The key question, then, that is not getting enough attention is who should the food system be for? 

In an increasingly unequal world, with entrenched interests in the food system, it is not good enough to say “for all”. The reality is that there are some who gain and some who lose, and choices need to be made about this. The Covid-19 crisis has revealed even more starkly how the default position is a food system working best for the wealthiest and most powerful and leaving others hungry.

At the centre of this is the question of how to address hunger in the world’s most food-insecure continent: Africa. 

What we see is that the UN Food Systems Summit (UNFSS) has made a clear choice in favour of the elite and a corporate-dominated industrial food system. This is a food system that is increasingly owned by investment funds based in the capitals of the richest nations; it is the food system of the elite who meet every year in Davos. What should have been a crucial turning point to democratise food systems globally has been handed over to multinational corporations – and the organisations representing most of the world’s farmers and fishers are boycotting it.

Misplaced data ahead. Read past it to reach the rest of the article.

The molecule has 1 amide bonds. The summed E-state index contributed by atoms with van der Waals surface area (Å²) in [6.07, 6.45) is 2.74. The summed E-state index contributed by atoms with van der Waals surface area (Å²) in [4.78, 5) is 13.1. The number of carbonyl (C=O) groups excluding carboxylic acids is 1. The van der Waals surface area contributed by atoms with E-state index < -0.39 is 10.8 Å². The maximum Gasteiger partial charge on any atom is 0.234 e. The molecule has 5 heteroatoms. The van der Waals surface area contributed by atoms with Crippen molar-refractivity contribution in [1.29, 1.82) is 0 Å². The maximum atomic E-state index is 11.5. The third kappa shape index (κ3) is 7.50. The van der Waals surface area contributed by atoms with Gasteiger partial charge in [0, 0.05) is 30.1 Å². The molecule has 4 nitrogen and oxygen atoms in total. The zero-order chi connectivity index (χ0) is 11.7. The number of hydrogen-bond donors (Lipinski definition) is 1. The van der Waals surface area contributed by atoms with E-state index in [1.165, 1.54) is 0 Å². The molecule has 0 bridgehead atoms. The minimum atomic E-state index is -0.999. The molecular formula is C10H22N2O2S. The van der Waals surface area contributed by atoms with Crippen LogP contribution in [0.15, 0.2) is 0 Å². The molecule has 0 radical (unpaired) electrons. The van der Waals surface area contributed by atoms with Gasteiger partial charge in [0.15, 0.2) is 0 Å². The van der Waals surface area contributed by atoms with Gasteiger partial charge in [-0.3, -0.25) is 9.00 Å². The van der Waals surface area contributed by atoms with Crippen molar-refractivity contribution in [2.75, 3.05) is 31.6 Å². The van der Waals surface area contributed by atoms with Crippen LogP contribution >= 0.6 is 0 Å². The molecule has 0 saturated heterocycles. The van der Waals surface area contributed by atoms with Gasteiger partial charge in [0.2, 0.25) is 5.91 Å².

The draft African Common Position to the first UN Food Systems Summit was leaked on 7 July 2021. Instead of embracing a new direction, the position of the African Union will take Africa backwards. Here it is. This has been denounced by African civil society organisations that will boycott the event. Here is the response by the African civil society organisations.

The AU should be leading the charge for the African family farmers and fishers, most of whom are women, who produce food for their families, communities and countries – and for export. They contribute 70% of the food on the continent, a proportion that is shrinking as they lose land and market share to investment funds and agri-food corporations.